The consultant was late. I’m not sure if this was deliberate, but I was basically twitching and trying not to have a meltdown by the time he eventually showed up.

We sat and chatted for about 2 hours. He changed his fountain pen twice with the amount he was writing. He liked my now rather scruffy piece of paper with the age categories and developmental milestones. (He took that otherwise I’d show you a copy now. ) He asked about relationships, social difficulties and all sorts of stuff about my childhood. I told him I live in the world below eye contact and I miss a lot of social cues because of this. I looked at his face twice but not his eyes. I wouldn’t know him in the street.

I’m going to attach an edited version of his report so that you can see the criteria he was looking for. However please be aware that he misgenders me throughout and I have asked him to edit this in the copy he sends to my GP. (It was difficult for me to read because of this.)

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I’ve shared this process with you in the hope that it will help you if you are an adult seeking diagnosis in the NHS or elsewhere. Please feel free to ask any questions.

The search for the illusive GIC referral continues……….

 

 

My Emerging Male Privilege

I finally admitted to myself around a year ago that I needed to medically transition. What this means for me is that I’ll be masculinising myself with the addition of testosterone and eventually having top surgery.

I’m doing this because the dysphoria of being called she/her/woman/girl everyday is destroying me. I’m not a man either and I never will be. I’m non-binary and I’m transmasculine. However in the masculinising process I expect that I’ll get misgendered from the other side with he/him/boy/man. That doesn’t hurt me nearly as much and it comes with it’s own set of privileges that people who are seen as women do not get.

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So what is male privilege?

I took this straight from Wikipedia:

Special privileges and status are granted to men in patriarchal societies. These are societies defined by male supremacy, in which males hold primary power and predominate in roles of political leadership, moral authority, social privilege and control of property. With systemic subordination of other genders, men gain economic, political, social, educational, and practical advantages that are more or less unavailable to other genders. The long-standing and unquestioned nature of such patriarchal systems, reinforced over generations, tends to make privilege invisible to holders; it can lead men who benefit from such privilege to ascribe their special status to their owned individual merits and achievements, rather than to unearned advantages.”

(Obviously I edited it slightly to erase their binary nonsense, but you get the standard textbook definition.)

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What this means is that anyone who “passes” as a man in our society gets certain privileges. This includes cis men, trans men and transmasculine nonbinary folks. This manifests in the way people treat you at work, how people value your opinions, opportunities open to you, how people greet you etc etc.

(Please note that passing is cis normative term that many trans people reject and that trans folks have their own set of challenges regardless of any male privilege bestowed on them by society.)

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At this present moment before I start testosterone, I have what I call “fleeting male privilege.” It’s given to me and taken away at a rate of knots when people realise I have boobs or that my voice is too high to be considered masculine.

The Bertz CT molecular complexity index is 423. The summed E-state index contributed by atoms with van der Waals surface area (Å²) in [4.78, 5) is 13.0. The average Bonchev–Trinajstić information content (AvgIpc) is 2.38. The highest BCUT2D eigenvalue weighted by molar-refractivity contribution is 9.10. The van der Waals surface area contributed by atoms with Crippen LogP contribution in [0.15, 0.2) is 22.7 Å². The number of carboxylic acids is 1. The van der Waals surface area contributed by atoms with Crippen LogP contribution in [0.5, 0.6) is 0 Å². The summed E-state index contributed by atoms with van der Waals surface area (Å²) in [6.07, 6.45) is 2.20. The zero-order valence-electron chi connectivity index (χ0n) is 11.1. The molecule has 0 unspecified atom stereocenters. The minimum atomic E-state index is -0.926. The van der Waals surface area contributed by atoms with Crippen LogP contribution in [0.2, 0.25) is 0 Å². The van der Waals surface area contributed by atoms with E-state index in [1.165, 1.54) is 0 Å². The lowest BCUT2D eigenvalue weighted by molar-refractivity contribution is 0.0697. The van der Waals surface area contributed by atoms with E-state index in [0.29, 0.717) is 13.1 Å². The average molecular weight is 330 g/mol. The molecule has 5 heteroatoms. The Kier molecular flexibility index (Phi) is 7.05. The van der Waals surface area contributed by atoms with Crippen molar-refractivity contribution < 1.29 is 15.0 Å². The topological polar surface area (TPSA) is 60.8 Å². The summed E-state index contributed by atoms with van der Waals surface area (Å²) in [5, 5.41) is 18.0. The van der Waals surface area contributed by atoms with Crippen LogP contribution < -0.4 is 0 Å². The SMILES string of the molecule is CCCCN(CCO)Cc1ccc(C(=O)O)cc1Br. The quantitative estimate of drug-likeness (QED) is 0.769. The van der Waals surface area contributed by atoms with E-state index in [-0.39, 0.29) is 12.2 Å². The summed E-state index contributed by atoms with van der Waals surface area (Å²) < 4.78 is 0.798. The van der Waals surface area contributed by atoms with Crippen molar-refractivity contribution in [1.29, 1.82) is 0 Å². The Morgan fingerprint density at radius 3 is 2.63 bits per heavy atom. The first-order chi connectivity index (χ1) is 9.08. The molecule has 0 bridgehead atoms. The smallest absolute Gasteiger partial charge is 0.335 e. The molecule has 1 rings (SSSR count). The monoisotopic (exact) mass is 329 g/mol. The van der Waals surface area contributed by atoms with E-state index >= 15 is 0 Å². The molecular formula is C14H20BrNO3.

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Until recently I’ve never had a sustained period of male privilege bestowed on me. My best friend is a nonbinary trans man and happens to do that weird thing the cis defined as “passing.” We were walking with another friend (who’s also trans) through Cardiff city centre and I guess all three of us looked like young white cis men because people got out of our way. People avoided eye contact. No one bothered us at all. This struck me because neither of them noticed and I noticed with every inch of my being. It made me really uncomfortable.

I think everyone deserves a high level of respect, dignity and opportunity but I guess that’s why I’m a feminist. I’ll be documenting my emerging male privilege as I transition.

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My thoughts on Vegan Pride.

In June 1969 the movement for LGBTQIA+ equality and liberation began. A series of riots took place centring around the Stonewall Inn in New York. These riots were instigated by transgender women of colour and the next year, the first Pride Parade was held.  (You can read more about the history of Pride HERE.)

In recent years Pride has been the victim of commercialisation, police acceptance and the perpetrator of documented trans and bisexual erasure. We are fighting a battle within our own movement to reclaim our heritage and our purpose. We forget that trans women of colour started our journey to liberation because of police aggression and centre our celebrations around cis gay men.

All is not lost however. Various Pride’s around the world now incorporate political blocs. I was part of one that was removed from Pride by the police in the summer of 2017. Those who are fed up of Pride being taken from us, have splintered and created their own after parade parties, much of them political in nature and centring around queer and trans people especially those of BAME origin.

In the world outside of Pride and our little queer families we tend to make for ourselves, the struggle for LGBTQIA+ rights continues. Transphobia and homophobia are rife in schools, workplaces and the media. There’s a moral panic about trans children in the UK media which is damaging communities already on the edge of society. We’ve already had one trans woman murdered in 2018. How many more are we going to lose?